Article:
by Matt Alderton | October 17, 2017
In North America's top travel destinations, tourism can drive up to a third of all employment and up to half of gross domestic product (GDP), finds a new study published last week by the World Travel & Tourism Council (WTTC).
Titled "North America City Travel & Tourism Impact," the study analyzes the economic impact of travel and tourism in 11 major tourism destinations across the United States, Mexico, and Canada. Among the cities studied, Cancún, Las Vegas, and Honolulu have the most tourism-related employment, with 39 percent, 21 percent, and 18 percent of jobs, respectively, owed to tourism.

Tourism-related GDP likewise was largest in Cancún and Las Vegas -- constituting 49 percent and 18.2 percent of total GDP, respectively -- with Orlando rounding out the top three at 18.1 percent of total GDP.

Measured in dollars, tourism's economic impact is largest in New York, Orlando, and Las Vegas, pumping $23.7 billion, $23 billion, and $19.5 billion, respectively, into the local economy on an annual basis.

Tourism in cities also has a national impact, WTTC found. Mexico City, for example, generates more than a quarter of Mexico's travel- and tourism-related GDP. Toronto likewise generates 16 percent of Canada's travel- and tourism-related GDP. And collectively, New York, Orlando, Las Vegas, Los Angeles, Chicago, San Francisco, Honolulu, and Washington, DC, generate 20 percent of the United States' travel- and tourism-related GDP.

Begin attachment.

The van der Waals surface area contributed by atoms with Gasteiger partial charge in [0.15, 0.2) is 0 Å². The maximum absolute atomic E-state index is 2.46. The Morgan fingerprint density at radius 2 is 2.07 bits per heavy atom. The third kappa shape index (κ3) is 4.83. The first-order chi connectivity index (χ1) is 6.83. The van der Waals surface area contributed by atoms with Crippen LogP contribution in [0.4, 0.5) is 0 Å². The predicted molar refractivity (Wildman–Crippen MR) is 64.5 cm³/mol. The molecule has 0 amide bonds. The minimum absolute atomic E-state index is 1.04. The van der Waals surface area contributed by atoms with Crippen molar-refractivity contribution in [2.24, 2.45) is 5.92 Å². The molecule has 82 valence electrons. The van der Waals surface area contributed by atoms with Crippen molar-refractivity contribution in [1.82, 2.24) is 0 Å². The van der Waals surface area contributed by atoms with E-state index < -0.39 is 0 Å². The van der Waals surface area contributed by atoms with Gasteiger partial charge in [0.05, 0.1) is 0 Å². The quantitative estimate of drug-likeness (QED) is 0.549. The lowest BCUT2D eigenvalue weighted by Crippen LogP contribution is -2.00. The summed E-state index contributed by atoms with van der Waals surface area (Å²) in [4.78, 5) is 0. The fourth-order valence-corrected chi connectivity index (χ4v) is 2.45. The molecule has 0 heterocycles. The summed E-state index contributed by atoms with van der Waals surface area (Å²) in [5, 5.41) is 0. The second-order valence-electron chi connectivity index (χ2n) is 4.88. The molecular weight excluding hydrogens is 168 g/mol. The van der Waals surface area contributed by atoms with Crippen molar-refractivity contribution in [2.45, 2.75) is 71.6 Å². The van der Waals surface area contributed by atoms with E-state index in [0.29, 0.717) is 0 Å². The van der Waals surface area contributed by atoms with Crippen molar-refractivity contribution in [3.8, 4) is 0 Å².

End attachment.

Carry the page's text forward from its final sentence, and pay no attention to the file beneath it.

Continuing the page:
Said WTTC President and CEO Gloria Guevara: "This study is hugely important as it quantifies for the first time just how vital [the] travel and tourism sector is to city economies and job creation, and helps highlight to the authorities and the private sector the importance of sustainable investment in travel and tourism. The report reflects the importance of planning for a successful destination. Developing visitor attractions and other tourism infrastructure drives travel and tourism and therefore brings city growth and benefits to citizens and visitors. With the growing numbers of travelers and connectivity to cities increasing it is important cities look at dispersing visitors across the cities and beyond."

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